Configure Splunk forwarding to use your own certificates
You can send data from forwarders to indexers using your own certificates. You can either sign these certificates by yourself or use a third party to sign them. Using your own certificates to secure Splunk communications involves the following procedures:
- Configuring indexers to use a new signed certificate
- Configuring forwarders to use a new signed certificate
Before you can secure communications between Splunk indexers and forwarders, you must procure and prepare the certificates. You must satisfy the following conditions to properly secure communication between Splunk indexers and forwarders:
- The certificates that you procure are Privacy-Enhanced Mail (.pem) files, and the format of those files conforms with the x.509 public key certificate standard.
- The certificate key must be in RSA security format.
You can also create multiple certificates that are signed by the same Certificate Authority (CA) with different common names, and distribute those certificates to your indexers for added security. When you give the forwarder the CA public key, the forwarder trusts the CA, verifies the certificate of the CA, and matches one of the SSL common names or alternative names, as you can configure using either the
sslAltNameToCheck settings in the forwarder configuration file.
If you need help on creating and preparing your own certificates, see the following topics for more information:
Configure indexers to use a signed certificates
- Copy the server certificate and CA public certificate into an accessible directory on the indexer you want to configure. For example, you can use a destination directory of
If you configure the
outputs.confconfiguration files in an app directory, the indexer does not encrypt the password, and the clear-text value remains in the file. You might want to create different certificates and sign them with the same root CA for use when you configure SSL in app directories.
- Configure the
inputs.conffile on the indexer to use the new server certificate. Add the following stanzas to the
$SPLUNK_HOME/etc/system/local/inputs.conffile, or the appropriate directory of any app you are using to distribute your forwarding configuration:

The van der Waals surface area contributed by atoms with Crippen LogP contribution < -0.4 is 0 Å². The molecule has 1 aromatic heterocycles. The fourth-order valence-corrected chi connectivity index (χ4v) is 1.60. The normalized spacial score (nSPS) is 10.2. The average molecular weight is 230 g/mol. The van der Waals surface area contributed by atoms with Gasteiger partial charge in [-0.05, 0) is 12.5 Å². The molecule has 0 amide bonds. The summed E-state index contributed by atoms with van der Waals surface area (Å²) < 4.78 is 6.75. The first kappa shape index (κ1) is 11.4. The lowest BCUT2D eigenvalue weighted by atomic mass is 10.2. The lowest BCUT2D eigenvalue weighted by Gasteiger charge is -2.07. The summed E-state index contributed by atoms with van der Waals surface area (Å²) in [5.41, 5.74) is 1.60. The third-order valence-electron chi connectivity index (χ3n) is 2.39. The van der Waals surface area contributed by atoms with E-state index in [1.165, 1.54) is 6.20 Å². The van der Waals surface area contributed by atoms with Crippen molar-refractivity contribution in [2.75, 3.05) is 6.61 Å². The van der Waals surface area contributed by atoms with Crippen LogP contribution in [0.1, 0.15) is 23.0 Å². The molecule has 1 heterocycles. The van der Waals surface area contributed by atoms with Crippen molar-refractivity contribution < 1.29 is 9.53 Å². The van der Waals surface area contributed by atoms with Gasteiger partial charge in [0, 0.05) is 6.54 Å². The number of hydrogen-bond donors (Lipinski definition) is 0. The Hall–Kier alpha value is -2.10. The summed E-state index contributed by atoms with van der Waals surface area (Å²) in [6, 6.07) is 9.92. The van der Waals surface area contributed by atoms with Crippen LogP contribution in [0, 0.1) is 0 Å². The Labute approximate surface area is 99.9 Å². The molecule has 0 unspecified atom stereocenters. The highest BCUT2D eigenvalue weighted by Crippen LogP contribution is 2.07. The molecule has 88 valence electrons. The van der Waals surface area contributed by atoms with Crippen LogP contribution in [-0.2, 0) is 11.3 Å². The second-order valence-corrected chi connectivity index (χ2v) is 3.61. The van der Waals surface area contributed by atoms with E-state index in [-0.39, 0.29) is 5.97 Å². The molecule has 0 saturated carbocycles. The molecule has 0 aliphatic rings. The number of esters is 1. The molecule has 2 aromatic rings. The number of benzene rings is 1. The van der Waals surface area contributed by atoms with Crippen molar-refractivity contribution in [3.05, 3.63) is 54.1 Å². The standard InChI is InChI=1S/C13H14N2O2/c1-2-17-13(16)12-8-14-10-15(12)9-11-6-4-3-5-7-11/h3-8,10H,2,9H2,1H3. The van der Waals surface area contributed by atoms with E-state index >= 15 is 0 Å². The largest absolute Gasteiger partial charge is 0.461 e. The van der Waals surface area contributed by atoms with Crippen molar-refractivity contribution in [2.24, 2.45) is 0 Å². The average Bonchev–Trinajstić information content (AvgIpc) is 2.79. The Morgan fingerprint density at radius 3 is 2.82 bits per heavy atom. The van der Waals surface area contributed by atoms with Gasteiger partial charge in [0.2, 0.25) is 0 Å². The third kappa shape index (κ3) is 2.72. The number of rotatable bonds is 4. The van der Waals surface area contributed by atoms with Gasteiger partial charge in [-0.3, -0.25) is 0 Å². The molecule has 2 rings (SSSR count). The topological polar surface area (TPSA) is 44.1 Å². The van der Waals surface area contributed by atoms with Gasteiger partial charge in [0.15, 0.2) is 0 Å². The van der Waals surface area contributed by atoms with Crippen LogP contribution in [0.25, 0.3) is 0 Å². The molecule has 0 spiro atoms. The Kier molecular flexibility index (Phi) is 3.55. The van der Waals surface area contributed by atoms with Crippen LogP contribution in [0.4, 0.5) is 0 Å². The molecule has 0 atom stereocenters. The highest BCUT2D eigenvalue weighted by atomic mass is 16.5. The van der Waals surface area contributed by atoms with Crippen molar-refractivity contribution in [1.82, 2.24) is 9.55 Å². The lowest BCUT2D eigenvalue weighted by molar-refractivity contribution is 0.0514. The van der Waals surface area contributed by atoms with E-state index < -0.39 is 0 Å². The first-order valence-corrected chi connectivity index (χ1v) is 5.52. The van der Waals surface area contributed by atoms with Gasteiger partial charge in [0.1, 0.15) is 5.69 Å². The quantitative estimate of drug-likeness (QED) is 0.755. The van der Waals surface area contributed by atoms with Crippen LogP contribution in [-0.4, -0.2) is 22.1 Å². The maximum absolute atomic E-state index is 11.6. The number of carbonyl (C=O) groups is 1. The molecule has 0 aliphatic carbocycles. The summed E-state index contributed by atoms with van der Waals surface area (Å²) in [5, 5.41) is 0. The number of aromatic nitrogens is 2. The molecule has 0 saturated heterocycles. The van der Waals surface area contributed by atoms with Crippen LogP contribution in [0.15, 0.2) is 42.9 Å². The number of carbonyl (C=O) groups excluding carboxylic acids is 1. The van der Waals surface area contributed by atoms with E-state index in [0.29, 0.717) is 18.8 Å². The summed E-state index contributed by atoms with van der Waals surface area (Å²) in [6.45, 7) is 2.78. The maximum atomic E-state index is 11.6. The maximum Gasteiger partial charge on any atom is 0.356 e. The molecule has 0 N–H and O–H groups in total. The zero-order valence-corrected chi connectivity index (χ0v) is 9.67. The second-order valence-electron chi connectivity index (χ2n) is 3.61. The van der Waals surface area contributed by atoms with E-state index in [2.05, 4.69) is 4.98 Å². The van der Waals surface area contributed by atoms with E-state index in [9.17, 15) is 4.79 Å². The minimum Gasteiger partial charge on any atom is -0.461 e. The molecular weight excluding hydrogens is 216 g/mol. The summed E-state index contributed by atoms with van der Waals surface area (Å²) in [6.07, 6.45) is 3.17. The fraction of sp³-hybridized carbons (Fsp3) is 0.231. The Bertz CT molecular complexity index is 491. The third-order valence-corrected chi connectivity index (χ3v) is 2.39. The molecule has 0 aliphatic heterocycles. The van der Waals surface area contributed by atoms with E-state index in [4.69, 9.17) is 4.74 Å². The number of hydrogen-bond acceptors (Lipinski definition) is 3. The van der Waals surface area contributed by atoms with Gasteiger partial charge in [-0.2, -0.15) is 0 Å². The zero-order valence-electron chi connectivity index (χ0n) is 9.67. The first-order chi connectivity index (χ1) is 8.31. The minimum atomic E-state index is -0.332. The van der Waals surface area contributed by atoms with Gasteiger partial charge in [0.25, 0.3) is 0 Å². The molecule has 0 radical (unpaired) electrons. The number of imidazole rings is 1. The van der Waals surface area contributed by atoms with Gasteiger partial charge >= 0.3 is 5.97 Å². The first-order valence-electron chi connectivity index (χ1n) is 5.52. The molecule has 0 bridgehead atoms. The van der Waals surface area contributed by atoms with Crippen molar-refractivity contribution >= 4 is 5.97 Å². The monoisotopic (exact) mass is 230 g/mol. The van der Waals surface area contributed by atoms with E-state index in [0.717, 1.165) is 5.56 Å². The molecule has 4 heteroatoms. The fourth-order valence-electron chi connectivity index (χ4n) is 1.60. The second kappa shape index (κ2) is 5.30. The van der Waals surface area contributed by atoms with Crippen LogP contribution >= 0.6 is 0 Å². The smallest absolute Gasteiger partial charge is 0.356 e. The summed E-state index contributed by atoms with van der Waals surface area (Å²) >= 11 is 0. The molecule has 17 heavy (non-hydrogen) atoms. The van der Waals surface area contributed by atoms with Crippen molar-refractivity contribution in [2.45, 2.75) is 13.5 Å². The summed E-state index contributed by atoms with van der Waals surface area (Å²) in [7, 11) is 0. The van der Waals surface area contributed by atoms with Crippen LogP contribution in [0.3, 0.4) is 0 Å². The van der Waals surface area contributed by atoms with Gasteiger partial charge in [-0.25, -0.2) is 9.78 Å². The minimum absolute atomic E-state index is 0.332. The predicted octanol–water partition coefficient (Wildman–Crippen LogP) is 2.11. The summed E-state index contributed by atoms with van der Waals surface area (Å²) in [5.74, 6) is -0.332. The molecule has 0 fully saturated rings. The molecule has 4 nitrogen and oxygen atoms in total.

[splunktcp-ssl:9997] disabled=0 [SSL] serverCert = <Absolute path to the certificate. The default certificate can be found at $SPLUNK_HOME/etc/auth/> sslPassword (Optional) = <password associated with the server certificate, if it exists> requireClientCert = "true" if you want your indexer to require authentication from the client (which in this case is the forwarder), "false" otherwise sslVersions (Optional) = <string of accepted password SSL versions. Default: the recommended setting of "*,-ssl2", which is anything newer than SSLv2.> cipherSuite (Optional) = <cipher suite string. If not set, the indexer uses the default cipher string> sslCommonNameToCheck (Optional) = <commonName1>, <commonName2>, ... If provided, the indexer checks the common name of the client certificate against this list of names. If there is no match the Splunk instance is not authenticated. You must set the 'requireClientCert' setting to "true" to use this setting. sslAltNameToCheck (Optional) = <alternateName1>, <alternateName2>, ... If provided, the indexer checks the alternate name of the client certificate against this list of names. If there is no match the Splunk instance is not authenticated. requireClientCert setting must be set to "true" to use this setting.
When you edit the configuration file in
$SPLUNK_HOME/etc/system/local/inputs.conf, the indexer encrypts the password and overwrites the clear-text server certificate password that you provided when you restarted Splunk Enterprise.
- On indexers that do not run on Windows, configure the
server.confconfiguration file and add the following text:
sslRootCAPath = <Absolute path to the CA certificate. The default value is $SPLUNK_HOME/etc/auth/cacert.pem>
- Restart the splunkd process:
# $SPLUNK_HOME/bin/splunk restart splunkd
Configure forwarders to use a signed certificate
- Generate a new certificate. For instructions on how to create a certificate, see How to self-sign certificates.